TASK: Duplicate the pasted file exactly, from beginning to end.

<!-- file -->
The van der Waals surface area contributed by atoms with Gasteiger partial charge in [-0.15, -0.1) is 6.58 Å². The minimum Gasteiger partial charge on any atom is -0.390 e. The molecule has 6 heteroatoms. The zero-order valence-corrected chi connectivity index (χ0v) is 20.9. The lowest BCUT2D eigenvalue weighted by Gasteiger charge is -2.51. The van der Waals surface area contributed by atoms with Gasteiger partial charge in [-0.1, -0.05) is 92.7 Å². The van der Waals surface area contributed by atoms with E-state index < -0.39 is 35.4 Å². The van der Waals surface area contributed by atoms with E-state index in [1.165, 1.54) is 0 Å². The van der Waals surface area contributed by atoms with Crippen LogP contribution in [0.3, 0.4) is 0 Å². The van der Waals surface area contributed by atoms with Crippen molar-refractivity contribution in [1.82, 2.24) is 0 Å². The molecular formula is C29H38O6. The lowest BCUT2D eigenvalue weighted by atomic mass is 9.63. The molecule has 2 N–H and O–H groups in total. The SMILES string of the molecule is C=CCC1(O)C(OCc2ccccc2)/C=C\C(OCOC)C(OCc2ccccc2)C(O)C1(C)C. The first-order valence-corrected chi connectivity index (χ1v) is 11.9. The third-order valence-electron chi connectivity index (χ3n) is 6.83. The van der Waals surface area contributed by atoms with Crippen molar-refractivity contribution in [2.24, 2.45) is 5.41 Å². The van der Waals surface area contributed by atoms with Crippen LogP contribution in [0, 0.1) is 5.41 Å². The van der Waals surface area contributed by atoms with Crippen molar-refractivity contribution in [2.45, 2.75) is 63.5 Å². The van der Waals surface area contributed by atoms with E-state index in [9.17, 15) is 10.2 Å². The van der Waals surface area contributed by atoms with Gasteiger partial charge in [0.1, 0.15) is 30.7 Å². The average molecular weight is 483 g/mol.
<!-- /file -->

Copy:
The van der Waals surface area contributed by atoms with Gasteiger partial charge in [-0.15, -0.1) is 6.58 Å². The minimum Gasteiger partial charge on any atom is -0.390 e. The molecule has 6 heteroatoms. The zero-order valence-corrected chi connectivity index (χ0v) is 20.9. The lowest BCUT2D eigenvalue weighted by Gasteiger charge is -2.51. The van der Waals surface area contributed by atoms with Gasteiger partial charge in [-0.1, -0.05) is 92.7 Å². The van der Waals surface area contributed by atoms with E-state index < -0.39 is 35.4 Å². The van der Waals surface area contributed by atoms with E-state index in [1.165, 1.54) is 0 Å². The van der Waals surface area contributed by atoms with Crippen LogP contribution in [0.3, 0.4) is 0 Å². The van der Waals surface area contributed by atoms with Crippen molar-refractivity contribution in [1.82, 2.24) is 0 Å². The molecular formula is C29H38O6. The lowest BCUT2D eigenvalue weighted by atomic mass is 9.63. The molecule has 2 N–H and O–H groups in total. The SMILES string of the molecule is C=CCC1(O)C(OCc2ccccc2)/C=C\C(OCOC)C(OCc2ccccc2)C(O)C1(C)C. The first-order valence-corrected chi connectivity index (χ1v) is 11.9. The third-order valence-electron chi connectivity index (χ3n) is 6.83. The van der Waals surface area contributed by atoms with Crippen molar-refractivity contribution in [2.24, 2.45) is 5.41 Å². The van der Waals surface area contributed by atoms with Crippen LogP contribution in [0, 0.1) is 5.41 Å². The van der Waals surface area contributed by atoms with Crippen molar-refractivity contribution in [2.45, 2.75) is 63.5 Å². The van der Waals surface area contributed by atoms with E-state index in [9.17, 15) is 10.2 Å². The van der Waals surface area contributed by atoms with Gasteiger partial charge in [0.1, 0.15) is 30.7 Å². The average molecular weight is 483 g/mol.